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What is a "search" under the Fourth Amendment?

The Fourth Amendment to the United States Constitution provides protection against unreasonable searches and seizures. In a criminal defense case, a judge may order evidence suppressed if the court determines that police acted in violation of a defendant's Fourth Amendment rights. But not all police searches will be viewed as unreasonable. And not all police conduct necessarily qualifies as a search.

The United States Supreme Court in the case of United States v. Jones addressed the question of what constitutes a "search" for purposes of a Fourth Amendment motion to suppress. If you are facing criminal charges in Utah and believe that your Fourth Amendment rights have been violated by an unreasonable search, an experienced criminal defense attorney can help give you the best chance of successfully defending your case. Based in Salt Lake City, Stephen Howard provides legal services to clients throughout the state. Contact us today to arrange for an initial consultation.

United States v. Jones

The existence of a search by police is a preliminary question in the analysis of many potential motions to suppress. The question of whether police conduct constitutes a "search" is not always a black-and-white question. The United States Supreme Court issued an opinion on January 23, 2012 in the case of  United States v. Jones that may dramatically affect how Utah courts address the concept of a "search" in the context of Fourth Amendment violations in Utah criminal defense cases.

For most of our country's history, the concept of a "search" under the Fourth Amendment was interpreted by the courts as being tied to the common law idea of trespass. However, in 1967, the United States Supreme Court, in Katz v. United States, stated that "the Fourth Amendment protects people, not places." The Katz opinion held that for government action to be considered a "search" under the Fourth Amendment, a person must first have a reasonable expectation of privacy in the place or thing searched. In making this decision, the court opened the proverbial door for police to potentially commit what would otherwise be considered a trespass, without violating the Fourth Amendment.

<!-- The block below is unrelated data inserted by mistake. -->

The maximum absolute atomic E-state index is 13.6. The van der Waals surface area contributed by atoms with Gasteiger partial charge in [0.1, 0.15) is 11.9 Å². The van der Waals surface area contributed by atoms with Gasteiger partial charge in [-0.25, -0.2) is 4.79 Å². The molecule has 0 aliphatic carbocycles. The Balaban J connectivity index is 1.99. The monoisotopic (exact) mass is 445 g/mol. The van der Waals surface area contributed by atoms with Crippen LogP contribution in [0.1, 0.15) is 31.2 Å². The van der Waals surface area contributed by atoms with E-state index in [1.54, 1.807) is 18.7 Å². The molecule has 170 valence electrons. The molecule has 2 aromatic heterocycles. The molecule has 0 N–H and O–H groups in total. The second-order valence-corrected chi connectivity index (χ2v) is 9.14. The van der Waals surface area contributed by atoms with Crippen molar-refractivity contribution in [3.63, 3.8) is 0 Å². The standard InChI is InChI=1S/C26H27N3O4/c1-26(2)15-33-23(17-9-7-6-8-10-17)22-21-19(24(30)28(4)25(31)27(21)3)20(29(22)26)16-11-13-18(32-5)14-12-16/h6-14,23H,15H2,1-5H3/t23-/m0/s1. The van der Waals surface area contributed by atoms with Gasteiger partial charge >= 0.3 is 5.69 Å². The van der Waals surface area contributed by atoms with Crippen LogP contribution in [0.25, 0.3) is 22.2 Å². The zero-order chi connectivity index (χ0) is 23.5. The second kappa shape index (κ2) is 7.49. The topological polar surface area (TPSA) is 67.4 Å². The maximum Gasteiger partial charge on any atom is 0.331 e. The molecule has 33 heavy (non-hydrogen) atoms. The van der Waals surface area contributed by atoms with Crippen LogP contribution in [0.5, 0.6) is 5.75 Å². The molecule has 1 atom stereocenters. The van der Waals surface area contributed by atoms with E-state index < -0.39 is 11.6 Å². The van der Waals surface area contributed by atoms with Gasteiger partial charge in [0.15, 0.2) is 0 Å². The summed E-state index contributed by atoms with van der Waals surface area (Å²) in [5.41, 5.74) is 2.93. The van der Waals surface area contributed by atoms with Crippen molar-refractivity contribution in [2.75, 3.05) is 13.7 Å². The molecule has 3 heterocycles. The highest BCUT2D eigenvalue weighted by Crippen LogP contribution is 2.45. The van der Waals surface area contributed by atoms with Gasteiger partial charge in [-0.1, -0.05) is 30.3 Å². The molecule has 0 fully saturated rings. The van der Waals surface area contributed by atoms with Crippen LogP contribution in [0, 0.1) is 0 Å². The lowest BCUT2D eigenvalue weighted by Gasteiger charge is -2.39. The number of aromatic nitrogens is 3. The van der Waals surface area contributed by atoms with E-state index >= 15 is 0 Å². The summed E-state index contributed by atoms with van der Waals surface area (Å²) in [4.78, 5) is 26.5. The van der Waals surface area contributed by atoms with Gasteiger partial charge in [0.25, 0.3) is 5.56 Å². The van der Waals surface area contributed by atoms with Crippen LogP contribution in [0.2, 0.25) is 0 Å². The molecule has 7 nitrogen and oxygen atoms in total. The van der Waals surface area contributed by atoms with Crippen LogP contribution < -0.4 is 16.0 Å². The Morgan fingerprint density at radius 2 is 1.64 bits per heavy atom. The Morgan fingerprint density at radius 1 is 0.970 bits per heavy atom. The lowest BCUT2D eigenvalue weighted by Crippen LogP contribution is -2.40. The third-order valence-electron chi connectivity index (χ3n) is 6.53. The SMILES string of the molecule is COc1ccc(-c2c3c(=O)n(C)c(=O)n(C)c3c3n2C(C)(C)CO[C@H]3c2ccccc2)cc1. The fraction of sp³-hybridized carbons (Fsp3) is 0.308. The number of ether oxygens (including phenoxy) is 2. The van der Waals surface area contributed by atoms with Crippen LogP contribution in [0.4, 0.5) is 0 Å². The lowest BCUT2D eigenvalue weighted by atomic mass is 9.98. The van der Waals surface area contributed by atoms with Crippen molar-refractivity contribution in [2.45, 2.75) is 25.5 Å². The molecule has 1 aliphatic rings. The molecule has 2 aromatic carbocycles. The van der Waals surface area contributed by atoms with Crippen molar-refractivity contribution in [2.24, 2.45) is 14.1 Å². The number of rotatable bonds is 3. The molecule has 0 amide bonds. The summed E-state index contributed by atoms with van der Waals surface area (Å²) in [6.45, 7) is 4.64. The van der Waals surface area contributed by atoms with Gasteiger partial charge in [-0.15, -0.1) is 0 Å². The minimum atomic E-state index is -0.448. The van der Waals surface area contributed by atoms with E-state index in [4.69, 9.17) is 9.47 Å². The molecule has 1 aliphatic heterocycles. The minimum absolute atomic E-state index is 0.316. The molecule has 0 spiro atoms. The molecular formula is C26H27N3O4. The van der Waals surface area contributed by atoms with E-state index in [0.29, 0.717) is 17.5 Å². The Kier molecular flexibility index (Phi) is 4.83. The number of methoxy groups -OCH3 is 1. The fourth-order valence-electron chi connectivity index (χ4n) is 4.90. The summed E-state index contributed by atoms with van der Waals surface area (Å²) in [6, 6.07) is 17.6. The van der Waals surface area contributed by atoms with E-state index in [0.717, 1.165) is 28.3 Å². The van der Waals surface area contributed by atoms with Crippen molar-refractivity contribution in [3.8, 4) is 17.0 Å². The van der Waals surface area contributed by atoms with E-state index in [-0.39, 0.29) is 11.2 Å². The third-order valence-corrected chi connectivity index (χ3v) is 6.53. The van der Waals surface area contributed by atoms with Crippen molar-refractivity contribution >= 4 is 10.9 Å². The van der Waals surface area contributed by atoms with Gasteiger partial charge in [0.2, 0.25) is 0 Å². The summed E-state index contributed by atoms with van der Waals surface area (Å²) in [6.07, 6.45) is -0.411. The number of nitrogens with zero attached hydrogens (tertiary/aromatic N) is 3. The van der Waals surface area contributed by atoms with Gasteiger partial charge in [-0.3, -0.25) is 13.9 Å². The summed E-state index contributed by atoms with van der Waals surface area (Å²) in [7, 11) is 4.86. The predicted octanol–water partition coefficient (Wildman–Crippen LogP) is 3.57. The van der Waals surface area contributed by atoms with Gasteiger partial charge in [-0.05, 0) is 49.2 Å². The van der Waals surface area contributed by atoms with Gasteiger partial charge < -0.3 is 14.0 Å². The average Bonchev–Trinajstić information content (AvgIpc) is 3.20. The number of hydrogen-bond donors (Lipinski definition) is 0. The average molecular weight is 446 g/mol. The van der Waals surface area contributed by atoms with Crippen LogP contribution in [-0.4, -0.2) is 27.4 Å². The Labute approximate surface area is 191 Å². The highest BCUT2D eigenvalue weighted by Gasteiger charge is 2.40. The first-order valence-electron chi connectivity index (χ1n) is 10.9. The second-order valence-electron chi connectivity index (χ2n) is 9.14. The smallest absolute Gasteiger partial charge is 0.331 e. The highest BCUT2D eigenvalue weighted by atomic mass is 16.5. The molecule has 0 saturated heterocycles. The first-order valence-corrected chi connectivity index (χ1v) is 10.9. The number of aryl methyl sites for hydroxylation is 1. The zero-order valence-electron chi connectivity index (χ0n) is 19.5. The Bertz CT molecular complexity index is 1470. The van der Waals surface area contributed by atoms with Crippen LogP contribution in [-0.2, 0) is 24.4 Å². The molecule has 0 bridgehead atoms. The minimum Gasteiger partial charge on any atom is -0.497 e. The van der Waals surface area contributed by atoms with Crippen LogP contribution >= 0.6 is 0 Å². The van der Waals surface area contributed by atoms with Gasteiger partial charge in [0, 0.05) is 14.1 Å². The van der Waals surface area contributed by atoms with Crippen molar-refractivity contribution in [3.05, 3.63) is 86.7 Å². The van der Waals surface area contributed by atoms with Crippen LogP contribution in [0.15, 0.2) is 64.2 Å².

The Court's opinion in Jones clarifies (or perhaps reestablishes) that a Fourth Amendment "search" occurs either when government action violates a person's reasonable expectation of privacy, or when the government makes a physical invasion of a person's property for the purpose of gathering information. The Jones opinion thus broadens the scope of conduct that may be considered a "search" under the Fourth Amendment, and may make a motion to suppress a viable option in more criminal defense cases.

Finding a Criminal Lawyer in Salt Lake City, Utah

Utah Criminal Defense LawyerIf you are facing criminal prosecution in Utah and believe that the government may have violated your Fourth Amendment rights, you should contact an experienced Utah criminal defense attorney to discuss how a motion to suppress may help your case.  Based in Salt Lake City, criminal defense lawyer Stephen Howard has handled thousands of serious criminal cases in Utah.  Contact us today to schedule an initial consultation and case analysis.

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Serving Salt Lake, Davis, Weber, Utah, Cache, Tooele, Summit, Box Elder, and Wasatch Counties, and all of Utah.

Attorney Stephen Howard practices as part of the Canyons Law Group, LLC and Stephen W. Howard, PC.

Offices in Salt Lake and Davis Counties
560 South 300 East, Suite 200, Salt Lake City, UT 84111
952 S. Main St., Suite A, Layton, UT 84041

Call now to arrange for a confidential initial consultation with an experienced and effective Utah criminal defense lawyer.

In Salt Lake City, call 801-449-1409.
In Davis County, call 801-923-4345.

Stephen W. Howard, PC

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